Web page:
ONE of Sunderland’s great unsolved mysteries features in today’s column.
THE day of April 9, 1834, dawned bright and clear over the coast at Hendon.
“The first coal pickers were already busy on the wet sands, raking over the debris left behind by the receding tide,” said local historian Norman Kirtlan.
“After an hour’s graft, and with his sack already bulging with black gold, William Hay decided to try his luck nearer to the water’s edge.
“What he found there was definitely not coal – and his discovery was to prove to be one of Sunderland’s great unsolved mysteries.”
William’s “discovery” was a dead woman. She looked to be aged around 40, with long black hair and blood around her mouth and ears.
“Her dress was gathered around her waist; something a respectable Georgian gentleman should never see,” said Norman, a retired police inspector.
William shouted to another coal picker for help, 15-year-old Wilkinson Craig, and together the two pals dragged the mystery lady to the dry sands below the cliff.
After adjusting her clothes to make the woman decent, they ran to the nearby workhouse to fetch the master, Mr Kent.
“By the time the Exchange clock chimed 6pm, four eminent surgeons were using a workhouse trestle table to perform a post-mortem examination,” said Norman.
“Despite the speed of their investigation, they had a hard time agreeing cause of death. The woman’s purse was still in her pocket – so robbery was ruled out.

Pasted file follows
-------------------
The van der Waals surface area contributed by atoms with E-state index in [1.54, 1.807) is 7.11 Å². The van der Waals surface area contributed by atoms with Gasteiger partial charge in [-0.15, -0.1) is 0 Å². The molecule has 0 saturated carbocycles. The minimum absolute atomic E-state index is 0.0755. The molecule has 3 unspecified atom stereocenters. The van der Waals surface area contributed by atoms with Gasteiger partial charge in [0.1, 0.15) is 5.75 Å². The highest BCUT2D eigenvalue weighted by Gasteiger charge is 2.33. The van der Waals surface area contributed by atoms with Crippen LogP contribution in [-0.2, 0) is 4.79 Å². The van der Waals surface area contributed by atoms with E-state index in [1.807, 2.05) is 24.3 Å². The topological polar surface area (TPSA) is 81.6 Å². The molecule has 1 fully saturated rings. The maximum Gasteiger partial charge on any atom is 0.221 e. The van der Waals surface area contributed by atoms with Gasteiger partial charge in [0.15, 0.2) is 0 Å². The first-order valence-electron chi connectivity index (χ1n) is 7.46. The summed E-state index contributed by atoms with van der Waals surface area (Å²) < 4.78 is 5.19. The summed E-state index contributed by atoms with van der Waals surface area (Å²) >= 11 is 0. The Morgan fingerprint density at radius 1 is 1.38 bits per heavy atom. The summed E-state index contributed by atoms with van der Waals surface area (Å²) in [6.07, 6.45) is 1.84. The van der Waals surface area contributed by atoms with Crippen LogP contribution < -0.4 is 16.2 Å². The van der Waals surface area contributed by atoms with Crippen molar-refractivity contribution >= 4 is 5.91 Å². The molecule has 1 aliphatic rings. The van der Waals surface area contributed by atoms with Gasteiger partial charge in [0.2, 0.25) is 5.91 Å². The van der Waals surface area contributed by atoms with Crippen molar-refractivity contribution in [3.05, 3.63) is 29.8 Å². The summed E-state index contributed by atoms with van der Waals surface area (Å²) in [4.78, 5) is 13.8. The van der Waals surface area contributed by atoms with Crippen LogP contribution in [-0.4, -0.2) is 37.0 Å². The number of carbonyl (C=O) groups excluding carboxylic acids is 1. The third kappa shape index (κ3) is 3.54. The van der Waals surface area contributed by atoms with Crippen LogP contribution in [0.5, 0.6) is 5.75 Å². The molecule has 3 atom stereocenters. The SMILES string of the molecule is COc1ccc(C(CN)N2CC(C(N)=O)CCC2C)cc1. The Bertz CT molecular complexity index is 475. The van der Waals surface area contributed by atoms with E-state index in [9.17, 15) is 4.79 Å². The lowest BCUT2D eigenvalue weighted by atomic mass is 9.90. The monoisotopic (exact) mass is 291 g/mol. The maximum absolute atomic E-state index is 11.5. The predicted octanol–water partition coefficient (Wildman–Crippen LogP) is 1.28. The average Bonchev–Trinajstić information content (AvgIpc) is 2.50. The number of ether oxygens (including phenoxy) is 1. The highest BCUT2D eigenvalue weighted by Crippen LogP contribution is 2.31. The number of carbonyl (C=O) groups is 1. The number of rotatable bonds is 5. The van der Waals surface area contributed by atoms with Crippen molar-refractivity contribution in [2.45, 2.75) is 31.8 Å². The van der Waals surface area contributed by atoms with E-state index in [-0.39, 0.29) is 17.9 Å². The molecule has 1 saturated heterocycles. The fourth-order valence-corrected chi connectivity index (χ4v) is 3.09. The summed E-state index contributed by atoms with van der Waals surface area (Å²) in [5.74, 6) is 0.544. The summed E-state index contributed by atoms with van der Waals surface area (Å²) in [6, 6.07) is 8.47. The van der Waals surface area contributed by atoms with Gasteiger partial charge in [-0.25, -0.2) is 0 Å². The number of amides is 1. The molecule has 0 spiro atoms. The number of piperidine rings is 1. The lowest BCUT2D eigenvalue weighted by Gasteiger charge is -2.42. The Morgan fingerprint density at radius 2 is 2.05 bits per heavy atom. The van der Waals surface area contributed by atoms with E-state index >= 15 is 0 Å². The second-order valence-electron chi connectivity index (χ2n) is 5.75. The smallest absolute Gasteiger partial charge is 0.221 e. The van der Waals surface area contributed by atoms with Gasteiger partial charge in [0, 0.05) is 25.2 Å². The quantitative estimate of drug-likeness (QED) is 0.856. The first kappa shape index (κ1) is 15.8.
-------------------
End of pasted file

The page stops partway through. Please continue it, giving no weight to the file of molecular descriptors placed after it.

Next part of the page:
“So why were her stays and underclothes bone dry when the outer clothes were wet? And why was her liver so dreadfully damaged, yet there were no external signs of assault?”
By the time an uneasy verdict of wilful murder had been brought about, the Town Watchman was already tolling his bell and calling out for witnesses to come forward.
“One hundred pounds reward is offered for the apprehension of the author of this awful crime ... Widow Woman’s body remains unidentified.”
At 9 Minorca Place, just yards from the workhouse, 13-year-old Susan Lumsden was watching nervously out of her window – hoping and praying her mother Ann would soon return home.
Ann had left home late the previous evening and, although she often enjoyed a good tipple, she had never before stayed out all night. Something was indeed very wrong. A constable’s knock at her door would spell out just how wrong and, after identifying Ann’s remains, the broken-hearted child related the events of the previous evening.
“At shortly after five on April 8, 1834, Ann – a recently widowed lady of meagre means –- had penned a letter and begged her daughter to run to the home of Thomas Hodgson in Hendon,” said Norman.
The girl was to hand over the letter and discreetly await the reply. Discretion was important, as Hodgson was a married man. Thomas’ response was: “Your note has been received and I purpose meeting you near the Engineer’s House, precisely at eight o’clock. Yours & etc.”
“Ann pulled on her black mourning dress, cloak and bonnet and left home 15 minutes before 8pm. Susan would never see her alive again,” said Norman, map archivist for Sunderland Antiquarian Society.
“But what happened between 8pm and 5am next morning? One by one, witnesses came forward to add yet another piece to the jigsaw.”